Japanese face hard choices as DRAM sector plummets

Japanese face hard choices as DRAM sector plummets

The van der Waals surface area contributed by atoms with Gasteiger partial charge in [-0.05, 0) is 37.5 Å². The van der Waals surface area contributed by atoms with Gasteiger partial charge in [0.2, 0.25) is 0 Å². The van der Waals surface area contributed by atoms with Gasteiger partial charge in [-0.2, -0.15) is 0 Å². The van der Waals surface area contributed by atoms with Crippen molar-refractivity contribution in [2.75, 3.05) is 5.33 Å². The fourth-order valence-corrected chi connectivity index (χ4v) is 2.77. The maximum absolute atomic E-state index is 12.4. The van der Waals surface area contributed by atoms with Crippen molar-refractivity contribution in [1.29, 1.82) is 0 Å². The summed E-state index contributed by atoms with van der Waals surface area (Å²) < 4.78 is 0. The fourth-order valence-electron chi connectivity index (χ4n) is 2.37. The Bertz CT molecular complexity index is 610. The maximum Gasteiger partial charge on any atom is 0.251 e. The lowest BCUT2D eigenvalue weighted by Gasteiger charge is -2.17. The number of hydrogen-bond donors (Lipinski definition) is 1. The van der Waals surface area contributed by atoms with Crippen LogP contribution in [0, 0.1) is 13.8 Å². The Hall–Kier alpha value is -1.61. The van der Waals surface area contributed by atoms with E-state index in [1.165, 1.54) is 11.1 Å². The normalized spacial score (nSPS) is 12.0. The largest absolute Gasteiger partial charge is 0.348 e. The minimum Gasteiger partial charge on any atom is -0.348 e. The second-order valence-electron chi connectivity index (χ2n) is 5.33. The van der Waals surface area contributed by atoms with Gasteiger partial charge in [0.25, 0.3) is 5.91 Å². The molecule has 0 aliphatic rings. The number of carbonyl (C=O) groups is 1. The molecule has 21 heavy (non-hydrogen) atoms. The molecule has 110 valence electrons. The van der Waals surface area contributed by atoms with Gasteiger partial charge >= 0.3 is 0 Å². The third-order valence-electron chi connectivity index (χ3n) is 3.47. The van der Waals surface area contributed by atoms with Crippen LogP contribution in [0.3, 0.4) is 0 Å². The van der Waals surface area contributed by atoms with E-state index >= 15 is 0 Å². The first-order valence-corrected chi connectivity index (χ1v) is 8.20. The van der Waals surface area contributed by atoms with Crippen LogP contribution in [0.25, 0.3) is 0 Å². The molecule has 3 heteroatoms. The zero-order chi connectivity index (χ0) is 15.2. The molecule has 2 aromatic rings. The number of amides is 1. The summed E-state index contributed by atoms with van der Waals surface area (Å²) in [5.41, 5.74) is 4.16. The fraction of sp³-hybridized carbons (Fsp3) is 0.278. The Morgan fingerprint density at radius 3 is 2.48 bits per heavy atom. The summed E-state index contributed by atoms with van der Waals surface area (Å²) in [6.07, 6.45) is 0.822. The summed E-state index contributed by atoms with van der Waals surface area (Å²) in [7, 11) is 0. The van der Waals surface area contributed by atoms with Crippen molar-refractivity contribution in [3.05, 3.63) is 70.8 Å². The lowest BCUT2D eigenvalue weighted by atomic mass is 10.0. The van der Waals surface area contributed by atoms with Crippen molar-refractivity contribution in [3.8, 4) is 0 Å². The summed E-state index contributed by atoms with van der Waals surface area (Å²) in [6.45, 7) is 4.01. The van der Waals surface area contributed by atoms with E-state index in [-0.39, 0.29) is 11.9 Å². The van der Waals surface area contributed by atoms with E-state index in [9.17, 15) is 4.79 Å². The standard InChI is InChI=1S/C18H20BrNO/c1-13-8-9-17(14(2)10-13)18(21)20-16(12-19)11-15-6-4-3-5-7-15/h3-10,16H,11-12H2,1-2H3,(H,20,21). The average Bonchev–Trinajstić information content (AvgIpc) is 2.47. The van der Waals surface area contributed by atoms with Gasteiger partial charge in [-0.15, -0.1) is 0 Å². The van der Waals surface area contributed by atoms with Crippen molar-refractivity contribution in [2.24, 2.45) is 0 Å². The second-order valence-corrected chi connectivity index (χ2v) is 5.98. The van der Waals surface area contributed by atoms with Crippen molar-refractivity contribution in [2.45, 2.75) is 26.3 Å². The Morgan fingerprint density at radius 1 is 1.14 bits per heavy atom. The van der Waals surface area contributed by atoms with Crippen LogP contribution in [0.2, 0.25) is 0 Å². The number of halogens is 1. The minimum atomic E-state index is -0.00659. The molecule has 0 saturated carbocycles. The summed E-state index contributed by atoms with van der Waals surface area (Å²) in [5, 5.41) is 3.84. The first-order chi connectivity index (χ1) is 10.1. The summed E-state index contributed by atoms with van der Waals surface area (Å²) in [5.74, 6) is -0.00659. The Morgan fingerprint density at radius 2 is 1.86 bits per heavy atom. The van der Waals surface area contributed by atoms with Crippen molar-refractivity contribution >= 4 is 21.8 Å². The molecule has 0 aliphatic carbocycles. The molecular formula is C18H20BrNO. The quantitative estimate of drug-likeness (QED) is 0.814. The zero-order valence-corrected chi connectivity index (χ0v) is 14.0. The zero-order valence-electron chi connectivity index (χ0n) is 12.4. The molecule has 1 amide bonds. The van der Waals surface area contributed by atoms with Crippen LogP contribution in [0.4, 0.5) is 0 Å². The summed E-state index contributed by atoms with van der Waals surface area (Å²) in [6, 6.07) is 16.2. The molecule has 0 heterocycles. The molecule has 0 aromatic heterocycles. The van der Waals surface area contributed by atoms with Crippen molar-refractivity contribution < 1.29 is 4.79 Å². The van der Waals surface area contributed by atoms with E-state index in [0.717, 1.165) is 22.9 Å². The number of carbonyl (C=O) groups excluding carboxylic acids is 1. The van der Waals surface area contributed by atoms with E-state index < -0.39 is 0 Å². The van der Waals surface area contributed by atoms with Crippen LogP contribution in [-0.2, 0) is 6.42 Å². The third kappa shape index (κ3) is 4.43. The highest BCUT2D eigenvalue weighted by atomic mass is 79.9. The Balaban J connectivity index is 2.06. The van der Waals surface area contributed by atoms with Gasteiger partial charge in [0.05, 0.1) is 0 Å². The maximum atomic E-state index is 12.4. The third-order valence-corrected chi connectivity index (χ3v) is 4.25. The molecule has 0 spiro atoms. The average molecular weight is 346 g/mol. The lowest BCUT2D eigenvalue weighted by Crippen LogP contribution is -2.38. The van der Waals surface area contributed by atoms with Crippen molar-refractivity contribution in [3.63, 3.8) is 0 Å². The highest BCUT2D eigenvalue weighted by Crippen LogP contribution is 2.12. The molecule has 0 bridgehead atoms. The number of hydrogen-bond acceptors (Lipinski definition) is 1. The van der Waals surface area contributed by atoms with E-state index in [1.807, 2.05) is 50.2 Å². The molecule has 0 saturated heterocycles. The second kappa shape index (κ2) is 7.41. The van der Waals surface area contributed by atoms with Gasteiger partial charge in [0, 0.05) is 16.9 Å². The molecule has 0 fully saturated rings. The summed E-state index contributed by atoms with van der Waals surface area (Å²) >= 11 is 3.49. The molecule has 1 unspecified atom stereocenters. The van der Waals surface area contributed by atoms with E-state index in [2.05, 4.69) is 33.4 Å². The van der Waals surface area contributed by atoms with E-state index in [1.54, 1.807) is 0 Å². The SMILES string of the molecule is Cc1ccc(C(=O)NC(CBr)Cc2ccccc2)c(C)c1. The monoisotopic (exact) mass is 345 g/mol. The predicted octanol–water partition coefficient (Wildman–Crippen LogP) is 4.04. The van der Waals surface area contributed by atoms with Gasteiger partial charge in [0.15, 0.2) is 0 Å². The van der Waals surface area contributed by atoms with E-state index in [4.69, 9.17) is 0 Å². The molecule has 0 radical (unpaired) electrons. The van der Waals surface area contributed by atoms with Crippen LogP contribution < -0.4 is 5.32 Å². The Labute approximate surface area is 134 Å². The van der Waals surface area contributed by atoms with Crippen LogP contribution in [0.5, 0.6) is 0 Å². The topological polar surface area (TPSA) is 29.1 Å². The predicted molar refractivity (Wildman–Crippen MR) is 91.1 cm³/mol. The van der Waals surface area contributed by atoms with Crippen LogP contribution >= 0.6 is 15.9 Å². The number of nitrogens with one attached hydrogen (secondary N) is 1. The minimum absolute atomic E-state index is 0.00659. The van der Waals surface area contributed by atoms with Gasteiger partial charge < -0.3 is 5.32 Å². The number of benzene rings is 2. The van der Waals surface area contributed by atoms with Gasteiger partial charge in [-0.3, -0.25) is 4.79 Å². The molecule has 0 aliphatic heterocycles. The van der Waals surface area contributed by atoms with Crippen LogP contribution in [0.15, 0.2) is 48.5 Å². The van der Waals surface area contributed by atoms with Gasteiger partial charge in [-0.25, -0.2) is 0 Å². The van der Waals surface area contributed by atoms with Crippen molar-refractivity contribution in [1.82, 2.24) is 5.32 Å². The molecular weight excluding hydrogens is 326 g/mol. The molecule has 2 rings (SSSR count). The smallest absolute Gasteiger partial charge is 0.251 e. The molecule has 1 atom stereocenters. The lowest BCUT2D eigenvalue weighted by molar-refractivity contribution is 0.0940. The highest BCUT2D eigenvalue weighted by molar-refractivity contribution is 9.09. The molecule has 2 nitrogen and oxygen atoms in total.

David Manners We’ve recently seen Korean and American semiconductor companies very publicly demonstrate their pain – the former with UK plant delays (LG and Hyundai) and the latter (Intel, Motorola, National and TI) with massive lay-offs. But what about the Japanese? So far, despite the tremendous erosion in their profitability, the Japanese electronics majors have seemed impervious to the pain of their loss-making chip operations. What’s worst for them is that the domestic Japanese market is the only one of the world’s four regional markets to decline in 1996 (by 15 per cent) and in 1997 (by five per cent), and it looks like declining again this year. If it wasn’t for the Japanese market, the world semiconductor market would have returned to growth by now instead of declining from $150bn in 1995 to an expected $134bn this year. Early in the new year we saw a flash of trauma at one of the majors – Mitsubishi Electric, which posted a loss for 1997 – when company president Takashi Kitaoka resigned. Apart from that, and some cutbacks in capital projects, the Japanese companies have sailed on apparently without reaction to the critical conditions. “Semiconductor recessions have been brutal in the past but the companies continued to do OK, but this time the economy is not supporting them,” said Malcolm Penn, chairman of high-tech analyst Future Horizons. According to Japan’s Economic Planning Agency, which tracks the country’s leading economic indicators, the Japanese economy has contracted for seven months in a row. So the Japanese semiconductor companies have to sink or swim by how successfully they can sell in international markets. And international markets for the product they mainly sell – memories – are the worst in living memory. The DRAM market, worth $40bn in 1995, is expected to hit $14.5bn this year. The simple answer for the Japanese is to do what the Americans did in 1985 – pull out of DRAM. In 1984 the Japanese had invested more in DRAM capacity than they were to invest in any year since for more than a decade. Predictably, the investment flooded the market. In 1985 you could buy four of the then leading technology DRAMs – 64Ks – for a dollar. The industry is said to have lost $6bn that year (when the world market was worth only $30bn), with the Americans losing $2bn and the Japanese $4bn. But, while all the Japanese companies stayed in the DRAM business, all the Americans (Intel, Fairchild, National, AMD, Motorola), except for TI and Micron, pulled out of DRAM. Andy Grove, then president of Intel, recalls in his book Only the Paranoid Survive how he asked Intel chairman Gordon Moore what would happen if the Intel board was replaced by a new set of directors. Moore’s reply was that a new board would get Intel out of the DRAM business. To the company that had developed and marketed the first commercial DRAM, it was a traumatic decision. But Grove recalls that managers further down the line had, on their own initiative, already been loading Intel’s fabs with high value microprocessor wafers rather than loss-making DRAM wafers. By moving to a product (the 386 microprocessor) with a higher level of intellectual property, by cutting out second sources, by jacking up prices and by promoting the 386 as a brand name, Grove transformed the disaster of 1985 into the triumph of 1997 when Intel became the fourth most valuable company in the world assessed by market capitalisation. Now it’s Japan’s turn to make the tough decisions. Beset by ruthless and unremitting cheap competition from Korea and, increasingly, Taiwan, the Japanese semiconductor companies know that in the long run they need to get out of DRAM. But the Japanese majors have a problem that the Americans don’t. Whereas the Americans can pull out of a product area, close the fabs, lay off the people and cut costs – as TI did last week when it pulled out of DRAM – in the Japanese culture lay-offs are still largely unacceptable. What makes it worse is the Japanese semiconductor majors have all the infrastructure of companies with annual sales worth from $3bn to $10bn. It’s difficult to relinquish a third of your revenues while keeping most of your people and infrastructure in place. “They need something to replace the DRAM,” said Penn. “NEC and Hitachi have a broader base than the others and can move to higher value-added products. They have already been successful in doing that. Both NEC and Hitachi can move to system-level products because they have in-house systems-level knowledge driving them.” However some experts do not believe the Japanese will waver in their commitment to DRAM. “I don’t think any of them will pull out,” said Richard Gordon, memory analyst at Dataquest. “I think they see the next upturn as their reward for taking the pain of the past two years.”


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